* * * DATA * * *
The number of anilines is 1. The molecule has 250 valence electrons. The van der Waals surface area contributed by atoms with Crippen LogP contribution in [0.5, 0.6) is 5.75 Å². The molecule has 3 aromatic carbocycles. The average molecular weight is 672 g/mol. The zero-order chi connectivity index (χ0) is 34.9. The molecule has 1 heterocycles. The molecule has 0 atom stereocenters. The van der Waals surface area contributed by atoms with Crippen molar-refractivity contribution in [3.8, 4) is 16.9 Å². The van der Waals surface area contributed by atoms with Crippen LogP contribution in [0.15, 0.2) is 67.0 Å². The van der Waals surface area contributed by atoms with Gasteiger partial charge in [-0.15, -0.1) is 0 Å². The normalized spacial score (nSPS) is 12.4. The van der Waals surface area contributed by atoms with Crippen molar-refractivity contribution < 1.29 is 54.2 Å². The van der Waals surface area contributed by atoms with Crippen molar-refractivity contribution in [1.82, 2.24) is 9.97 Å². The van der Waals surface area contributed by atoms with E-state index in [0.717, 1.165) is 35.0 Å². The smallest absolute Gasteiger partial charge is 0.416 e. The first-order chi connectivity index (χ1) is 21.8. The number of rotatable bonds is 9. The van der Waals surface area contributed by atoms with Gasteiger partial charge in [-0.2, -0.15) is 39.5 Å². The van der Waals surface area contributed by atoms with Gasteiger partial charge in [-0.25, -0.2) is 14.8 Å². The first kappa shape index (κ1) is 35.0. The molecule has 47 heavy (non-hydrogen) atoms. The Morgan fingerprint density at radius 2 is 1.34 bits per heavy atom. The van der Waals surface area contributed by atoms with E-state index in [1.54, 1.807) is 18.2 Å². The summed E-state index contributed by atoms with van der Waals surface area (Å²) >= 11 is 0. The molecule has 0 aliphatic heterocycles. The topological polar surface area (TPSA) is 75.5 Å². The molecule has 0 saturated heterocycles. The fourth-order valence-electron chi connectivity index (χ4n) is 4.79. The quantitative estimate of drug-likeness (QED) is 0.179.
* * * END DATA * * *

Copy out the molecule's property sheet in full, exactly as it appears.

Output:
The number of anilines is 1. The molecule has 250 valence electrons. The van der Waals surface area contributed by atoms with Crippen LogP contribution in [0.5, 0.6) is 5.75 Å². The molecule has 3 aromatic carbocycles. The average molecular weight is 672 g/mol. The zero-order chi connectivity index (χ0) is 34.9. The molecule has 1 heterocycles. The molecule has 0 atom stereocenters. The van der Waals surface area contributed by atoms with Crippen molar-refractivity contribution in [3.8, 4) is 16.9 Å². The van der Waals surface area contributed by atoms with Crippen LogP contribution in [0.15, 0.2) is 67.0 Å². The van der Waals surface area contributed by atoms with Gasteiger partial charge in [-0.15, -0.1) is 0 Å². The normalized spacial score (nSPS) is 12.4. The van der Waals surface area contributed by atoms with Crippen molar-refractivity contribution < 1.29 is 54.2 Å². The van der Waals surface area contributed by atoms with Crippen molar-refractivity contribution in [1.82, 2.24) is 9.97 Å². The van der Waals surface area contributed by atoms with E-state index in [0.717, 1.165) is 35.0 Å². The smallest absolute Gasteiger partial charge is 0.416 e. The first-order chi connectivity index (χ1) is 21.8. The number of rotatable bonds is 9. The van der Waals surface area contributed by atoms with Gasteiger partial charge in [-0.2, -0.15) is 39.5 Å². The van der Waals surface area contributed by atoms with Gasteiger partial charge in [-0.25, -0.2) is 14.8 Å². The first kappa shape index (κ1) is 35.0. The molecule has 47 heavy (non-hydrogen) atoms. The Morgan fingerprint density at radius 2 is 1.34 bits per heavy atom. The van der Waals surface area contributed by atoms with E-state index in [1.54, 1.807) is 18.2 Å². The summed E-state index contributed by atoms with van der Waals surface area (Å²) >= 11 is 0. The molecule has 0 aliphatic heterocycles. The topological polar surface area (TPSA) is 75.5 Å². The molecule has 0 saturated heterocycles. The fourth-order valence-electron chi connectivity index (χ4n) is 4.79. The quantitative estimate of drug-likeness (QED) is 0.179.